Buoyed by a lucrative Premier League, modern stadiums and a vastly improved record on crowd behavior, England confirmed its bid to host the 2018 World Cup on Wednesday.
Two days after FIFA scrapped its policy of rotating the tournament among its confederations, the Football Association wants England to stage it for a second time. England won the 1966 title at home.
"I'm delighted to announce our intention to bid to host the World Cup in 2018," FA chairman Geoff Thompson said. "This follows FIFA's announcement on Monday that the previous rotation policy will be discontinued and the positive comments made by FIFA president Sepp Blatter."
If world soccer's governing body had maintained its rotation policy, Europe most likely would have had to wait many years to hold the event again because Germany staged the last World Cup last year.
Blatter said before FIFA's ruling in Zurich that he would welcome a bid from England, which will probably face opposition from China, Australia, Mexico, the US, Russia, Spain and a joint bid from the Netherlands and Belgium.
England is already off to a fast start with the British government assisting the bid.
"The tremendous support from Prime Minister Gordon Brown and his government has also been a key consideration in today's decision," Thompson said. "I'm delighted the FA board have been so positive in their support for a bid. It would be tremendous for English football and the whole country if we are successful."
The FA also announced on Wednesday that the latest four-year contract for TV coverage of the FA Cup and England games had more than tripled the amount it received from the current deals.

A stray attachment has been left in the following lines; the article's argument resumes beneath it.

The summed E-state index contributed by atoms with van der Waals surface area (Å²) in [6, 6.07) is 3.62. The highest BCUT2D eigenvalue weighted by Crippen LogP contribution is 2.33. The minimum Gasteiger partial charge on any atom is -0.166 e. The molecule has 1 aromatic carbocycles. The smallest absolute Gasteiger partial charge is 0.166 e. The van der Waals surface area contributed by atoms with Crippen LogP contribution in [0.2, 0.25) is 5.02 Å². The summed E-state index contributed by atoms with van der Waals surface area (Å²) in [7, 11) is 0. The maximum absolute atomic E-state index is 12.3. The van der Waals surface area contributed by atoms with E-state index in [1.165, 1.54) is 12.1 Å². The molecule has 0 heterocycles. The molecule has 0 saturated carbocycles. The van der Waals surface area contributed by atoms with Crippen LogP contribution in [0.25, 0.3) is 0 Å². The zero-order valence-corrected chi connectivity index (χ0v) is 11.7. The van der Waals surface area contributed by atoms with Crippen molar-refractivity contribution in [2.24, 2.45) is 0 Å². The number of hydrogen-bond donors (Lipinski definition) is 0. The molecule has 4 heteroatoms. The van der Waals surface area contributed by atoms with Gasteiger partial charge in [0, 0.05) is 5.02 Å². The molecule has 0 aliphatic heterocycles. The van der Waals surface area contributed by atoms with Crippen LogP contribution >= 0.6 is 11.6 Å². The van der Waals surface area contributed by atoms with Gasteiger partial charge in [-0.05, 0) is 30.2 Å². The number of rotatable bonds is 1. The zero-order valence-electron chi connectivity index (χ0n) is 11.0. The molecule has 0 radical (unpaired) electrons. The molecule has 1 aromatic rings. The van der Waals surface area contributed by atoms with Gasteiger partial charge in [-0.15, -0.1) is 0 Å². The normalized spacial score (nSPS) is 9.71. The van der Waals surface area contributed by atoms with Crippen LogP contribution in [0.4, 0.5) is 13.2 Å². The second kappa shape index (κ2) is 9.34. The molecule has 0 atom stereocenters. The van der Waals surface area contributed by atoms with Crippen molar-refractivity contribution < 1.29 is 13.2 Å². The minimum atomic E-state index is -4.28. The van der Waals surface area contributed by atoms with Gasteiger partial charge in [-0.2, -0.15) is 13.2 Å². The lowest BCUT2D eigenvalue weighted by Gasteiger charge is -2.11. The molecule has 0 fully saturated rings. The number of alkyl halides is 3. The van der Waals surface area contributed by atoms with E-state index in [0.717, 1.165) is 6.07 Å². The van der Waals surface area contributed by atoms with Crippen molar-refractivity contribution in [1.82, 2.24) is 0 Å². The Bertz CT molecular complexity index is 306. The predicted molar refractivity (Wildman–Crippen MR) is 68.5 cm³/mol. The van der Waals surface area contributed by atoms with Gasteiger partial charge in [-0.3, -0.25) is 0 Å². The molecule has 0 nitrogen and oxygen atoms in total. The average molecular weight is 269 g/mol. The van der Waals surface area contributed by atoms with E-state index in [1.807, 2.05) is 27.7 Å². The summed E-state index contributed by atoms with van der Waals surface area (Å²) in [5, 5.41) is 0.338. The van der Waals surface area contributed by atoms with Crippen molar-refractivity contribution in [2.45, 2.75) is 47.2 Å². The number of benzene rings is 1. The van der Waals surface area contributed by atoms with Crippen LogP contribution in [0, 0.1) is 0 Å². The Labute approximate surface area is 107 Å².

The Premier League already receives huge overseas TV revenue, and with foreign investors either owning or looking to buy clubs, the sport in England is attracting unprecedented financial interest.
The FA is hoping for a better result than when its 2006 bid ended in an early elimination in voting, with Germany edging South Africa, which won the vote for 2010. Brazil will stage the event in 2014.
The 2012 Olympics in London might also help England's bid, although FIFA's executive committee makes its decision in 2011.
"This is the biggest team sport event in the world so it's bound to be a tough contest, but just like the Olympic bid for 2012, I'm sure we can win," Sports Minister Gerry Sutcliffe said.
"England is the home of football, has the best stadiums and our people have a long-standing love affair with the game. I think an England 2018 would be the best World Cup ever staged," he said.
Another advantage for England will be that many of the stadiums needed to stage a World Cup are already built.
Wembley has been rebuilt with a capacity of 90,000, Manchester United's Old Trafford holds 76,000 and Arsenal's Emirates Stadium has 60,000 seats. Liverpool's new stadium -- due to be constructed in 2010 -- will also be available, while the grounds of Newcastle United (St. James' Park), Manchester City (City of Manchester Stadium), Aston Villa (Villa Park) and Sunderland (Stadium of Light) are also big enough to host World Cup games.
English soccer's record in dealing with crowd violence at home has improved considerably since the 1970s and 1980s. While other nations still have problems, soccer in England is comparatively trouble-free because of security measures and the segregation of fans.